I'm using ubuntu 12.10 with the kernel 3.7.0-7 from xorg-edgers fresh X crack. Now when I try to launch wmware workstation it asks for linux header path like shown here. I tried all the solutions on that page but nothing works... It was working before I switched to the 3.7 kernel. Any idea what I can do to get it work?

6 Answers 6


To make the original answer a little clearer for other folks:

In Ubuntu 13.04 (should work in 12.10 as well), with just the kernel headers installed, you can do this:

sudo ln -s /usr/src/linux-headers-$(uname -r)/include/generated/uapi/linux/version.h /usr/src/linux-headers-$(uname -r)/include/linux/version.h

I have to do that every time I update the kernel right now.

  • Work like a charm. THX!!
    – przemo_li
    Mar 19, 2013 at 8:52
  • I have Ubuntu 12.04, and installed kernel 3.8 and it worked for me too. Jun 8, 2013 at 2:42
  • This command got me past vmware not finding the headers. However now when I click 'install' to start the kernel modules installing it just silently crashes, log file contains no errors. Ubuntu 13.04
    – Halsafar
    Jul 11, 2013 at 21:23
  • This is what worked for me.
    – Naveen
    Dec 1, 2014 at 5:33

First thing to check is for the availability of a newer version of VMplayer or workstation to download. If the latest version does not work, then start looking at the error messages and try to add a link to fix the problem.

Looks like the version.h file got moved again, so adding a symlink is needed:

ln -s /usr/src/linux-3.7-rc6/include/generated/uapi/linux/version.h /usr/src/linux-3.7-rc6/include/linux/version.h

See the link http://rglinuxtech.com/2012/11/18/vmware-9-0-1-not-so-clever-after-all/ The headers have been a moving target since 3.2, and vmware does not keep up.


After making sure the proper Linux header files were installed for my kernel, manually creating symbolic links, installing build-essential, and basically following all advice that you linked to here, I still was receiving an error saying the path to the linux headers were invalid.

After doing a sudo apt-get update, it turns out there was a newer version of the Linux headers available than was previously reported. Upgrading the currently installed headers package to the latest version fixed the problem, and the VMWare Config Tool was able to find the headers. In my case, the packages which needed to be upgraded were linux-headers-generic-pae and linux-generic-pae.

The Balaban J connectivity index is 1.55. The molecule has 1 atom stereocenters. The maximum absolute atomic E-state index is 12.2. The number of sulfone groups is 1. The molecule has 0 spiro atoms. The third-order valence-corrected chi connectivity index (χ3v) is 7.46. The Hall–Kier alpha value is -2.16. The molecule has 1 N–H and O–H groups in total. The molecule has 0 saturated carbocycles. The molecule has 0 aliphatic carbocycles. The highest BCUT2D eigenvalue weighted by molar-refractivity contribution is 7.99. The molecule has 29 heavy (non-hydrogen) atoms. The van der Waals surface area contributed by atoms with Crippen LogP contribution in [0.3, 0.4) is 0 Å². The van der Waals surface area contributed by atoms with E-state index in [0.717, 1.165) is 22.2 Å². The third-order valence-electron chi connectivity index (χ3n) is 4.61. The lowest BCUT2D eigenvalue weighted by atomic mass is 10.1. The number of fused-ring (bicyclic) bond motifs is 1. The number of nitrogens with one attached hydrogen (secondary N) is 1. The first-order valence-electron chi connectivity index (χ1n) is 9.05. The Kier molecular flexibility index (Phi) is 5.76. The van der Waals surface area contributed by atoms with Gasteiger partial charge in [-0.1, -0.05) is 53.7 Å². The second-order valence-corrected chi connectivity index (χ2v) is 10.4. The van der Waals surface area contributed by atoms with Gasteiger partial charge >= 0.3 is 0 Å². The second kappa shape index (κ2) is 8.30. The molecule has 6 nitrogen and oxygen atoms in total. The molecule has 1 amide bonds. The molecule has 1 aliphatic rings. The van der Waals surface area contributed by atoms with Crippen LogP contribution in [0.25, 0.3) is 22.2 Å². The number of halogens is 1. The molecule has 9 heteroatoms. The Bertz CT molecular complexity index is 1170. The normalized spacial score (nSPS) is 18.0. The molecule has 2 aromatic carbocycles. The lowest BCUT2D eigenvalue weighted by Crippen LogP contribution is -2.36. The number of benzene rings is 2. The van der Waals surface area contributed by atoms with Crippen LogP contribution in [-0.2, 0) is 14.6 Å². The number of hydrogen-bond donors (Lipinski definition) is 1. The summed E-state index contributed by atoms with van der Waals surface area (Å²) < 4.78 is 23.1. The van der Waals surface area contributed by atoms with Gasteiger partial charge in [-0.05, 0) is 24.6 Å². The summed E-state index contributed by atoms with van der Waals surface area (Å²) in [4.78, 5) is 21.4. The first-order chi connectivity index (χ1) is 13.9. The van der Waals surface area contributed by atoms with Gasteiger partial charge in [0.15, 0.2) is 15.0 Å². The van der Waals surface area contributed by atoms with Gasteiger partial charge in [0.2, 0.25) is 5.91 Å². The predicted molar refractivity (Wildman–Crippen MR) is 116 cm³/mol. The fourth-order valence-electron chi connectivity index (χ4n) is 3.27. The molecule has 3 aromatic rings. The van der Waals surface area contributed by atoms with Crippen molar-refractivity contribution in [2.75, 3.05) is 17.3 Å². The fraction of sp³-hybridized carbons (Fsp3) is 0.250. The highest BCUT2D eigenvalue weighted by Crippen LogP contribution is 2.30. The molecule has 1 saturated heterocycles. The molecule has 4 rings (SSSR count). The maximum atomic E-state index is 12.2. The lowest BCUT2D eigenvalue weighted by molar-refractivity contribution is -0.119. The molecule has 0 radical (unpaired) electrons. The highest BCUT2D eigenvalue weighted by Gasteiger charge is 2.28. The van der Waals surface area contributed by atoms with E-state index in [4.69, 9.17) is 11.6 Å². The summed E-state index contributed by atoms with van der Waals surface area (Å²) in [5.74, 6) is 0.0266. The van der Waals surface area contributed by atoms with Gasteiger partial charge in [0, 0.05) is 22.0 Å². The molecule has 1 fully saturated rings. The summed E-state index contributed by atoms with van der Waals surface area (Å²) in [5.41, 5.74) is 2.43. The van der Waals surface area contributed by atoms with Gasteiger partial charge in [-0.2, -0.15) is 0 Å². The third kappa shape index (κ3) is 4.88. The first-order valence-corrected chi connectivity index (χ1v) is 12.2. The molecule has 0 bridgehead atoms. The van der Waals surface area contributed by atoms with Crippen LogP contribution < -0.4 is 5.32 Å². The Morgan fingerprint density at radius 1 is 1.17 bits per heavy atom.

If following the instruction that VMware gives you in the error messages doesn't work, you might have to re-install VMware.

I have the same problem with VirtualBox PUEL every time the kernel is updated because I installed it manually from the .deb files. Fortunately the VBox error message includes instruction for re-running the installation script to install the right code into the kernel.

I surmise that if you use a PPA it might get around this problem by including it in the kernel each time it is updated, but I haven't tried it yet.


In my case, the symlink to version.h didn't work. I found that this helped on a 64-bit 13.04 system:


The headers package was already installed, but what seemed to make the difference was installing 'build-essential'. I then uninstalled vmplayer (running the installer with -u vmware-player does this) and reinstalled, and everything was copacetic after that.

  • Also, VMWare version should be fresh, because it depends on kernel headers.
    – Danatela
    Jul 23, 2013 at 2:40

I have found that with Ubuntu 14.04 the solution is very simple:

In the terminal:

sudo apt-get install build-essential linux-headers-$(uname -r)

Now run VmWare again and it will ask to rebuild and run perfectly. I do not think Smeghead needed to reinstall.


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